There is tension in this land, an undercurrent that I can feel in my daily walks around the city. In a place dominated by the most focused on conflict in the world, so many things in our regular lives go under the radar, only to be noticed by the occasional flare up or word that rings too harsh. All of my friends and family ask about the conflict with the Palestinians, whether I am scared of Hezbollah, what I think about Trump’s embassy move, or what I think about Bibi. Nobody on the outside sees the problems we try to ignore, the unglamorous sides of living in the holiest place in the world.
This blog is not about bashing Israel. I love this country. I gave up an amazing community, closeness to my family, the best friends a man could ask for, a steady income, and the support network I built for years; and I gave all of that up just to have hope in this place. People warned me that this was a hard land, and that it spits out people. They told me that you cannot live on idealism alone, that you had to harden yourself for everything this country would throw at you; but I can’t live like that. This blog will be my attempt to document and process what I see and feel around me, living as an oleh chadash, a new immigrant, and share with you both the beautiful and the horrible sides of living in my new home.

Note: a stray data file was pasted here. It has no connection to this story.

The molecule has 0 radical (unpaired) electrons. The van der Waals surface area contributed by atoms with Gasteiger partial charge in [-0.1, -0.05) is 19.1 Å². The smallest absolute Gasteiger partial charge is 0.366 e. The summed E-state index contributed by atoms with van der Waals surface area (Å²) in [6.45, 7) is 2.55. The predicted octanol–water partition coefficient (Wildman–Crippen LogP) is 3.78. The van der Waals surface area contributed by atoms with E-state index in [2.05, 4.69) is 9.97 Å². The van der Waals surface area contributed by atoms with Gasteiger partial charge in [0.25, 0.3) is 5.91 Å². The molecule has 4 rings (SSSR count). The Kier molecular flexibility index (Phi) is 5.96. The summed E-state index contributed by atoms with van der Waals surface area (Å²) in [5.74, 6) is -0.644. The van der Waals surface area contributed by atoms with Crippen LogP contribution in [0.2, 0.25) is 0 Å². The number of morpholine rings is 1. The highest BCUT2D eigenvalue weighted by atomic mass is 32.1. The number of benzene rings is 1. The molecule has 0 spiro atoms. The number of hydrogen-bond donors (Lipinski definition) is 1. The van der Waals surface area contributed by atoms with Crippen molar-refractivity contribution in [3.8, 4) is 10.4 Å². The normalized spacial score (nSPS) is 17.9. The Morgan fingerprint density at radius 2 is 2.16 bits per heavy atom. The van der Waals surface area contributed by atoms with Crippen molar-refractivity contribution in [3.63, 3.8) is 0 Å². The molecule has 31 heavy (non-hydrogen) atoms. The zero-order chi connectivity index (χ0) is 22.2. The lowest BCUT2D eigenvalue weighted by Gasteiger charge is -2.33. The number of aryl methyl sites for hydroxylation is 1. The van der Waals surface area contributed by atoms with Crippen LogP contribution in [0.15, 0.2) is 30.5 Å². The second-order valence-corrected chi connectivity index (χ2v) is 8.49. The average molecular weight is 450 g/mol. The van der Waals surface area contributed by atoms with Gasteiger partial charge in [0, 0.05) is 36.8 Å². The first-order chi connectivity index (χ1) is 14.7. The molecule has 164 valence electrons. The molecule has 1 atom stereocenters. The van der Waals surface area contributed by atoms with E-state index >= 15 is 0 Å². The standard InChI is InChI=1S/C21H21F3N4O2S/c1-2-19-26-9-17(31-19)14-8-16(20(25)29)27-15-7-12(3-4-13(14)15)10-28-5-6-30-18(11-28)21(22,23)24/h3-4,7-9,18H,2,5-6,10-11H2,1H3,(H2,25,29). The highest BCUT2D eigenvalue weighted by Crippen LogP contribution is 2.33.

I was at Merkazit Hamifratz the other day, the main bus/train hub that connects Haifa with the Krayot, the suburban cities further to the north. I live in the Krayot, and stopping at this bus stop is part of my everyday commute. As usual, there was the afternoon crowd waiting to go home, all us of us lined up along the area where we wait for the metronit, the designated buses between the Krayot and Haifa. My Hebrew isn’t good enough for me to understand everything that goes on, but I didn’t need it to see what was happening in front of my eyes that day.